It is a parenting moment forever etched in my mind. Each time I think of it, my heart sinks and my stomach churns. Nevertheless, I want it to stay with me.
It was summer break. Seeking refuge from the heat outside, I decided we would have an indoor day. Aside from that, the day was nothing remarkable. My only plan was to get through a massive list of to-dos while my kids played. I don’t want to be the parent who always orchestrates my kids’ fun. So I shooed them off to play in the basement.
My kids weren’t exactly on board.
They wanted me. Sensing my preoccupation, both my daughter and my son started whining. A lot. It certainly felt like two steps forward and one step back. No matter what I tackled, they were undoing something. Whether they were making a mess or fighting or asking me for their umpteenth snack, I tried to carry on. I did my best to appease them with whatever they wanted so they would just let me be. They got more screen time and more sweets than I care to admit. All of it was so I could just get sh*t done.
It didn’t matter.
The more I ushered them away, the more they fought, whined and complained. Despite increasing frustration, I just kept fighting them off.
That is until there was one fight too many.
I was standing in the kitchen. Both kids were on the stairs. I can’t even remember which kid pushed the other. But it was the proverbial straw that broke the camel’s back.
Then it happened.
From the depths of my being, I yelled at my kids.
Now let’s get things straight: this was neither the first nor last time I yelled at my kids. Regrettably, I do yell from time-to-time. I lose my cool and just yell. But the anger I allowed to boil over that day was so intense that even I was taken aback.
The words, “Stop it both of you!” were louder and more shrill than anything I’d ever heard. And I was talking to my kids.
Crestfallen, my son dropped to his knees. It was as if I could see his heart breaking. My feisty daughter yelled back. “Don’t you scream! You’re mean!” With that, she started to cry too.
My little ones’ reactions were the most potent reality check I could have had. The anger washed out of me instantly as I grabbed a hold of both of them and apologized.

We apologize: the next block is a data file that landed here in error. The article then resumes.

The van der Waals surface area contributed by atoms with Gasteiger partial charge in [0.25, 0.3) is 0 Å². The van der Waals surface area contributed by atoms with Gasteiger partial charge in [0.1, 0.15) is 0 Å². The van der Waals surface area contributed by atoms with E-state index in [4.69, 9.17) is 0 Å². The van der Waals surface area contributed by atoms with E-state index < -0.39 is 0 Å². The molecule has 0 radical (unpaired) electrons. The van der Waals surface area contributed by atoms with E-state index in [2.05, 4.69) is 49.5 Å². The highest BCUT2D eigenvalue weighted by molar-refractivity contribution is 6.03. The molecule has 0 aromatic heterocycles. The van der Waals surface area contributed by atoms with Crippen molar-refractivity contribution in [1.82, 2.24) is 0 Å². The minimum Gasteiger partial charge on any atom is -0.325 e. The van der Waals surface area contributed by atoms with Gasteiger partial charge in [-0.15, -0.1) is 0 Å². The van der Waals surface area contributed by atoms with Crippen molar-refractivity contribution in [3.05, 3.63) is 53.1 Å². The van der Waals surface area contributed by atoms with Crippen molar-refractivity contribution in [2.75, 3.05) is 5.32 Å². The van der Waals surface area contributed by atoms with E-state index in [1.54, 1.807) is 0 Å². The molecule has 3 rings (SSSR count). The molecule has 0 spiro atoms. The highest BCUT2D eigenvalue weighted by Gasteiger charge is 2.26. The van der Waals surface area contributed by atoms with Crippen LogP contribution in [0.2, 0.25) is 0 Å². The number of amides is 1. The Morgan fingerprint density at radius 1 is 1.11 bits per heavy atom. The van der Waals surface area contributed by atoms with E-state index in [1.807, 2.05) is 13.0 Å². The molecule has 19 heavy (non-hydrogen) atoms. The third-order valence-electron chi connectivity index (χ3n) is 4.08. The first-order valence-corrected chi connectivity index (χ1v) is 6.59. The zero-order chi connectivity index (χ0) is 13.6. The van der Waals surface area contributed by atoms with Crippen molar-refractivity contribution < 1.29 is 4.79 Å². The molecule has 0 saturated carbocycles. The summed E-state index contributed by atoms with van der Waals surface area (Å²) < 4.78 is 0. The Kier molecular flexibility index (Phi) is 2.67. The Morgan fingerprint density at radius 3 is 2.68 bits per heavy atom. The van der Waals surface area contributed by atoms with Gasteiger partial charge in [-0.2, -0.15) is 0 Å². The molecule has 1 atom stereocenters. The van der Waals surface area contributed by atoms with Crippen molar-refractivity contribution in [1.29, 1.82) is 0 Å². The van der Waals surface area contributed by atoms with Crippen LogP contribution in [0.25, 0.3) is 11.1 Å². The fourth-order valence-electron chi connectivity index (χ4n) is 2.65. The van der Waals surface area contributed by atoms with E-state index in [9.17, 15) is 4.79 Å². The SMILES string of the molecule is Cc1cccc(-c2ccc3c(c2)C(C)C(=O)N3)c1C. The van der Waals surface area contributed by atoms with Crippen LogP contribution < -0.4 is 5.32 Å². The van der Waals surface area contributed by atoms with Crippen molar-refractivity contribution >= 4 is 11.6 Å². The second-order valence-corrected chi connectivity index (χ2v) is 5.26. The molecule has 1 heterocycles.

Slowly, it started to sink in.
Everything I had done that day had been a lead up to this moment.
There are times my kids play independently. They go outside, or play with their toys, or set something fun up in the basement. That day, I had been fighting a losing battle. My kids were craving connection with me. No matter how they tried to get my attention, I remained more focused on task completion than on them.
After that day, I read, researched, and reflected. In time, I adopted a powerful tactic to stop me from yelling at my kids.
I will preface it by saying that self-care is crucial. If I haven’t slept, had alone time, or eaten properly, I can’t parent well. I also have found that being present, namely leaving my phone and to-do list helps greatly when tensions are rising. But the biggest strategy that has stopped me from yelling is modelling.
In that split second just before I would yell, I take a deep breath. Then, I say as calmly as possible how I’m feeling. Simply, all it is is doing exactly what I wish they would do when they’re melting down. Except I’m doing it myself.
What this looks like: Often, I use phrasing like, “I’m disappointed that you chose to hurt your brother.”
Other times, I say, “I’m feeling frustrated that you’re not listening.” Or, “All of the whining is making me feel really angry.”
The modelling goes further than that, though.
Not only do I identify why I feel as though my blood is about to boil, I also tell my kids how I’m going to calm down.
I will say, “I’m going to deep breathe and count down from five.”
Or, “I need space right now. I’m going to stand over here for a moment and then, I’ll be back to talk to you.”
This hasn’t been a magic ‘cure’ but it has helped so much.
It’s still a work in progress. I do still raise my voice. And so, I apologize and explain I’ll try to do better next time just as I would like them to do when they act similarly.
It isn’t a perfect solution, but it is effective and impactful.